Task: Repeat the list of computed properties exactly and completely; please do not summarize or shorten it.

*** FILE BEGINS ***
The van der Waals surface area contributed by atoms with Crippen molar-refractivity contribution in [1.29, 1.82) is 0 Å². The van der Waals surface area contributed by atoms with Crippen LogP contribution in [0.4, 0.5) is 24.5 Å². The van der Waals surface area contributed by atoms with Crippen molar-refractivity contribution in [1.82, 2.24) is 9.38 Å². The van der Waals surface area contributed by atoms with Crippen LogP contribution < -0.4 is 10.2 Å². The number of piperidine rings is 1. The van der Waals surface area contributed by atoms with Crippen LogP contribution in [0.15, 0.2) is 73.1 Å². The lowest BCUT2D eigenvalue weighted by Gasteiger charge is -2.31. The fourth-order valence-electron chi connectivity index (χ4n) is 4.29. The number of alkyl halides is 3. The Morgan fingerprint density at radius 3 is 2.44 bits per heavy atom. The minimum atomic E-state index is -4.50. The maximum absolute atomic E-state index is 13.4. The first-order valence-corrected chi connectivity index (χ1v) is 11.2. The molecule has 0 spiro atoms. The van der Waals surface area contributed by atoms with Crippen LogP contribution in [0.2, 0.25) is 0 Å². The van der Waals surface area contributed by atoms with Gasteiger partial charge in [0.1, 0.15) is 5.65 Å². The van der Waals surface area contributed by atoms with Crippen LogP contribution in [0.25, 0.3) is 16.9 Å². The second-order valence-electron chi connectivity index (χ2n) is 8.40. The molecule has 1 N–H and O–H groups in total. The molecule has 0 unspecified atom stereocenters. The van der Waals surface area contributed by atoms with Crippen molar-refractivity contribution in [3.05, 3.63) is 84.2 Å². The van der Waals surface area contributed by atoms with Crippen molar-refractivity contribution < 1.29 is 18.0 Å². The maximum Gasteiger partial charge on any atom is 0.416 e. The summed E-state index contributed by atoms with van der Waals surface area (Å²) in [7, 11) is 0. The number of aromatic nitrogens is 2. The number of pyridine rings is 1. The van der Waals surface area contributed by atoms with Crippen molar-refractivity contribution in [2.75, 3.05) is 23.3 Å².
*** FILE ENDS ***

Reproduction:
The van der Waals surface area contributed by atoms with Crippen molar-refractivity contribution in [1.29, 1.82) is 0 Å². The van der Waals surface area contributed by atoms with Crippen LogP contribution in [0.4, 0.5) is 24.5 Å². The van der Waals surface area contributed by atoms with Crippen molar-refractivity contribution in [1.82, 2.24) is 9.38 Å². The van der Waals surface area contributed by atoms with Crippen LogP contribution < -0.4 is 10.2 Å². The number of piperidine rings is 1. The van der Waals surface area contributed by atoms with Crippen LogP contribution in [0.15, 0.2) is 73.1 Å². The lowest BCUT2D eigenvalue weighted by Gasteiger charge is -2.31. The fourth-order valence-electron chi connectivity index (χ4n) is 4.29. The number of alkyl halides is 3. The Morgan fingerprint density at radius 3 is 2.44 bits per heavy atom. The minimum atomic E-state index is -4.50. The maximum absolute atomic E-state index is 13.4. The first-order valence-corrected chi connectivity index (χ1v) is 11.2. The molecule has 0 spiro atoms. The van der Waals surface area contributed by atoms with Crippen LogP contribution in [0.2, 0.25) is 0 Å². The van der Waals surface area contributed by atoms with Gasteiger partial charge in [0.1, 0.15) is 5.65 Å². The van der Waals surface area contributed by atoms with Crippen LogP contribution in [0.25, 0.3) is 16.9 Å². The second-order valence-electron chi connectivity index (χ2n) is 8.40. The molecule has 1 N–H and O–H groups in total. The molecule has 0 unspecified atom stereocenters. The van der Waals surface area contributed by atoms with Crippen molar-refractivity contribution in [3.05, 3.63) is 84.2 Å². The van der Waals surface area contributed by atoms with Crippen molar-refractivity contribution < 1.29 is 18.0 Å². The maximum Gasteiger partial charge on any atom is 0.416 e. The summed E-state index contributed by atoms with van der Waals surface area (Å²) in [7, 11) is 0. The number of aromatic nitrogens is 2. The number of pyridine rings is 1. The van der Waals surface area contributed by atoms with Crippen molar-refractivity contribution in [2.75, 3.05) is 23.3 Å².